Mashed Xbox Review

Mashed Xbox Review - Page 1 from TweakTown's online gaming review, article and guide content pages.

Developer / Publisher: NA
4 minutes & 27 seconds read time

Micro Machines, a game based on one of the worlds most popular collectible cars, was one of the most popular video games of the generation in which the Super Nintendo and Sega Megadrive existed. There was something special about controlling little cars or boats with exaggerated physics to the finish line first against a bunch of mates and it definitely helped put publisher Codemasters on the map. Well the guys behind Micro Machines 2 are back with a brand new game called Mashed. It may be around a decade later but if Mashed is anything to go by, the philosophy behind the game play of Micro Machines is timeless because Mashed brings Micro Machines into the twenty first century, ready to hook a bunch of new gamers.

Mashed almost single handedly takes the traditions of the racing genre and tosses them out the window, in fact the only close aspect of the game to what many would call a traditional racer is the fact that the cars go around a track trying to beat each other, other than that Mashed is a completely unique experience that almost anyone can pick up and play instantly. On the surface Mashed doesn't look to have much depth with only a few modes available but it is not until you open the career mode that your realize that this game has enough to keep you coming back for more even when the game is clocked.

The career mode basically consists of a number of tracks in a row which contain three challenges; bronze silver and gold. Only the bronze challenge must be completed to progress further and unlock a new track but in a clever move, the silver and gold challenges always seem to be the most unique and interesting to play making you want to beat the required time or number of opponents to unlock missions such as destroying an apache gunship. As you would expect, as the tracks are unlocked the game progressively gets tougher with obstacles such as slippery ice presenting a hazard or a number of AI characters teaming up on your car.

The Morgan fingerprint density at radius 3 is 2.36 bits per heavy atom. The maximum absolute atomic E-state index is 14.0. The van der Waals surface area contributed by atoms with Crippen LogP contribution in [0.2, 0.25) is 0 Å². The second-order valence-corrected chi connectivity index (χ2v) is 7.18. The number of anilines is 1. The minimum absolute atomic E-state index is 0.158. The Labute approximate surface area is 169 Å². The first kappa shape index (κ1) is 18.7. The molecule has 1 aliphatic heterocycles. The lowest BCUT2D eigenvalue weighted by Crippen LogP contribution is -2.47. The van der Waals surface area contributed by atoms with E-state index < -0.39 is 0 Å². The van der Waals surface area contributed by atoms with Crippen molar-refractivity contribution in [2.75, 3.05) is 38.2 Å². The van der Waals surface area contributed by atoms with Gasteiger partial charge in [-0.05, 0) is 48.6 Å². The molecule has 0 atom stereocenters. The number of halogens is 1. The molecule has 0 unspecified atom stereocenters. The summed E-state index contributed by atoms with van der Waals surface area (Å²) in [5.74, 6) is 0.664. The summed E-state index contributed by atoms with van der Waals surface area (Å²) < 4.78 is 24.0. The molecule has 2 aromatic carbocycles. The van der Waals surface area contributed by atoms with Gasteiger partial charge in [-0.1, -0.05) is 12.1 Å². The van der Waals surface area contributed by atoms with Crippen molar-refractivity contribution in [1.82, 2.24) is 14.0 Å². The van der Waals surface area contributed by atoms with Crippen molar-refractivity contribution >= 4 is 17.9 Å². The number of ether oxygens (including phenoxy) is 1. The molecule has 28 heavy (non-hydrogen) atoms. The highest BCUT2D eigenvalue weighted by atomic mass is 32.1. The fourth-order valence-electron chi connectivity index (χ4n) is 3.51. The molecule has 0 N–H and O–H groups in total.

The gameplay of mashed is very reminiscent of Micro Machines and this is not a bad thing. You control one of a number of fictional vehicles and either have to win a race or perform some other task. The most prolific mission option in the game is something called battle. In battle the aim is to either knock your opponents off the track, or get so far ahead they are forced off the screen causing them to explode. On paper it doesn't sound that great but the game is incredibly balanced and the balance of power swings from round to round. You can be on the verge of defeat, have a few strong rounds and be in line to win the game. The physics employed offer up very twitchy controls which means short quick taps of the analogue stick is required for precise control, like Micro Machines the physics are exaggerated and can work both with you and against you during racing.

However the unique missions don't end there with one of the best being a boss battle against an apache helicopter. In this particular mission you race a round a track finding bullets to shoot down a highly powerful military chopper. Again on paper it doesn't sound that great, but in the game it works really well and you will find yourself frantically searching for ammunition while the helicopter rains down a barrage of bullets on your poor car. Another mission tasks you with capturing a fugitive in a high speed chase so as you can see there is a lot more to the game then just racing around a circuit in small cars.